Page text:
SYRIA – After the liberation of northwestern Hama, Syrian troops didn’t get much time to catch their breath. The jihadists launched a new attack against the Syrian Arab Army (SAA) in the northwestern countryside of the Hama Governorate. Backed by Jaysh Al-Izza, the jihadists of Hay’at Tahrir Al-Sham began their attack by storming the town of Jalmeh from their positions at nearby Jibeen.
However, the jihadist attack on Jalmeh would ultimately fail, thanks in large part to the Syrian Arab Army’s strong defenses at the town’s western and northwestern flanks. According to a military source in the Hama Governorate, the Syrian Arab Army knew of the jihadist attack before they began storming Jalmeh. The source said Syrian Army drones spotted a large militant group gathering at the nearby town of Jibeen before the main jihadist attack began on Saturday. He would add that the Syrian Army targeted the militants with heavy artillery and rocket fire as they approached Jalmeh, inflicting a number of casualties within the ranks of the jihadist forces. This latest jihadist attack came just 48 hours after the Syrian Arab Army launched a counter-offensive to recover the town of Al-Hamamiyat from the militants.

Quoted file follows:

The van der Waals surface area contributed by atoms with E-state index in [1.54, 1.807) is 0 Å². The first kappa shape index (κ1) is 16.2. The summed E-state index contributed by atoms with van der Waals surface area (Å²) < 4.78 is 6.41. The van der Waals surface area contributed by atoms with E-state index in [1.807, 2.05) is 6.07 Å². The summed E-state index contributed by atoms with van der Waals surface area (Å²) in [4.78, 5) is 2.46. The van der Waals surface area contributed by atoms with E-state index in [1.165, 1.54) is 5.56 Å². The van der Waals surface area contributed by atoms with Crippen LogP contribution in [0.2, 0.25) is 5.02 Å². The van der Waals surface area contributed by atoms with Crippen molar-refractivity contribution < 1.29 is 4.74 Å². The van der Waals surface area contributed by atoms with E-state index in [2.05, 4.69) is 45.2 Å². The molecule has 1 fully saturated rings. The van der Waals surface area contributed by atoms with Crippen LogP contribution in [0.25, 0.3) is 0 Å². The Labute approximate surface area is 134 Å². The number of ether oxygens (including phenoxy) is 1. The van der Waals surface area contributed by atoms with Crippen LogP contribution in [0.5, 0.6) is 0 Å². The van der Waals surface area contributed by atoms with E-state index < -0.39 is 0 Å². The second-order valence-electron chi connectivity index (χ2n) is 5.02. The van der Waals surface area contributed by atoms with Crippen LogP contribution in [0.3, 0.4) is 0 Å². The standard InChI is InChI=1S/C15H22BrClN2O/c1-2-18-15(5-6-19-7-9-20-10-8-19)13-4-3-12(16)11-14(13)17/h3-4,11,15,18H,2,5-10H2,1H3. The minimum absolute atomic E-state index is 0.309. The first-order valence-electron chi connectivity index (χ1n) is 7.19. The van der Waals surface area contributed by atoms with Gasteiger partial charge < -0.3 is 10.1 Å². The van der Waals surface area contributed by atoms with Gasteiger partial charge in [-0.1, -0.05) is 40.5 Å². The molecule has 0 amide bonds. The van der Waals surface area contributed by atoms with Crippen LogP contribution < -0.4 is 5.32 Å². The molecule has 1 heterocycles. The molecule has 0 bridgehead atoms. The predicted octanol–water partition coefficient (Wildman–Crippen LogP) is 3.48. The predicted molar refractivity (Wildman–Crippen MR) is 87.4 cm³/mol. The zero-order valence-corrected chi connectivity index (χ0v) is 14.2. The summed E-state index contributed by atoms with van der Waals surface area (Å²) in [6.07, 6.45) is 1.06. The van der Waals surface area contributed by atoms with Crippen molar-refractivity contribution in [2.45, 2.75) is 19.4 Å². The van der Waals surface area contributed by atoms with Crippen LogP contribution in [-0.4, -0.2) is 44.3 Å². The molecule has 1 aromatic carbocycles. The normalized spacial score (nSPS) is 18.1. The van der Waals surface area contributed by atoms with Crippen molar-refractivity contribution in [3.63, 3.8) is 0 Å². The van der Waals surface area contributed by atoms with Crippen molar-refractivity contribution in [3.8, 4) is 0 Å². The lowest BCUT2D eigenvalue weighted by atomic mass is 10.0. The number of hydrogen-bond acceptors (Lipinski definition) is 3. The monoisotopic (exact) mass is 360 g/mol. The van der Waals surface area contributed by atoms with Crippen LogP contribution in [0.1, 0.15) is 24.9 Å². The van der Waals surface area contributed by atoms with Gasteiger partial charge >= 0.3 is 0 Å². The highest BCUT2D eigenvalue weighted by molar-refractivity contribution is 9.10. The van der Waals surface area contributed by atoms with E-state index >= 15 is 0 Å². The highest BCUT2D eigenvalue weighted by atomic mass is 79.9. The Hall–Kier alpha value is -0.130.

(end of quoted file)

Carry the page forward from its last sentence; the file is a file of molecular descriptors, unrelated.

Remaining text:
However, despite Syria’s recent success in fighting various foreign-funded terrorist groups, relations with other actors of the Syrian drama have been quite complicated, to say the least. At the moment, Turkish troops occupy certain parts of northwestern Syria (bordering Turkey) and are also backing some groups which are dubbed as terrorist by Syria. President Assad wants to finally end the war and start reconstruction. This means that absolute control over all parts of Syrian territory is a must. Turks, on the other hand, want to keep parts of northwestern Syria under their control or at least under the control of their proxies.
Russia is trying to balance the situation and it has been quite successful so far. But diplomacy can only get you so far. President Assad noted multiple times that, although he is willing to cooperate with Syria’s neighbors in order to finally establish peace, he did not forget years of Turkish support for many of the so-called “moderate rebels”, as well as instances of direct confrontation between Turkish and Syrian forces.
To make matters even more complicated, Kurds, Turkey’s primary adversaries took control of most of the northeastern Syria, which include all Syrian areas east of the Euphrates. Syrian Arab Army has been cooperating with the Kurds for purely practical reasons (fighting their common enemy – ISIS) but given the US and NATO (who actually started the war by trying to overthrow Assad) support for the Kurds, SAA has also been skeptical in deepening their practical alliance. What’s more, there were even sporadic clashes between the Kurds and the SAA in September last year, but these were quickly settled and by December, Kurds even invited SAA to take control of the town of Manbij near Syria’s border with Turkey. The troops were invited by the Kurdish-led militia that controls the area to help defend it against a potential Turkish attack.